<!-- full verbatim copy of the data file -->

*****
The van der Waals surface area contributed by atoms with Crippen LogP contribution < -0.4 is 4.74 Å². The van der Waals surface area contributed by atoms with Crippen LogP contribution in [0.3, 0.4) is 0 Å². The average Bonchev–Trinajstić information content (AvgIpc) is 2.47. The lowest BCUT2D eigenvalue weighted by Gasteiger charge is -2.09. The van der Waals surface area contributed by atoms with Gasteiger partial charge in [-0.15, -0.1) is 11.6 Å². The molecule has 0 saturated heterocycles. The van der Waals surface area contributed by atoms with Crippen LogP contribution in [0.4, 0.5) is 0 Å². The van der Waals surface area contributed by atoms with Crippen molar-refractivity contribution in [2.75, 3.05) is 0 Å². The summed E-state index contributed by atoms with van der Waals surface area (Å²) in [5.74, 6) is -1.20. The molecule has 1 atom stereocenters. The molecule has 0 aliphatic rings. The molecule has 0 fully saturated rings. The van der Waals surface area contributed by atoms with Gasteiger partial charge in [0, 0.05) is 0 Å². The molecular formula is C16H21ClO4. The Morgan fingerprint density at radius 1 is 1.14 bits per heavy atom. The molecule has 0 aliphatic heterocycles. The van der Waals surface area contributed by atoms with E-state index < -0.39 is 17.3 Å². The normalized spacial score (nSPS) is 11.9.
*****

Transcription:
The van der Waals surface area contributed by atoms with Crippen LogP contribution < -0.4 is 4.74 Å². The van der Waals surface area contributed by atoms with Crippen LogP contribution in [0.3, 0.4) is 0 Å². The average Bonchev–Trinajstić information content (AvgIpc) is 2.47. The lowest BCUT2D eigenvalue weighted by Gasteiger charge is -2.09. The van der Waals surface area contributed by atoms with Gasteiger partial charge in [-0.15, -0.1) is 11.6 Å². The molecule has 0 saturated heterocycles. The van der Waals surface area contributed by atoms with Crippen LogP contribution in [0.4, 0.5) is 0 Å². The van der Waals surface area contributed by atoms with Crippen molar-refractivity contribution in [2.75, 3.05) is 0 Å². The summed E-state index contributed by atoms with van der Waals surface area (Å²) in [5.74, 6) is -1.20. The molecule has 1 atom stereocenters. The molecule has 0 aliphatic rings. The molecule has 0 fully saturated rings. The van der Waals surface area contributed by atoms with Gasteiger partial charge in [0, 0.05) is 0 Å². The molecular formula is C16H21ClO4. The Morgan fingerprint density at radius 1 is 1.14 bits per heavy atom. The molecule has 0 aliphatic heterocycles. The van der Waals surface area contributed by atoms with E-state index < -0.39 is 17.3 Å². The normalized spacial score (nSPS) is 11.9.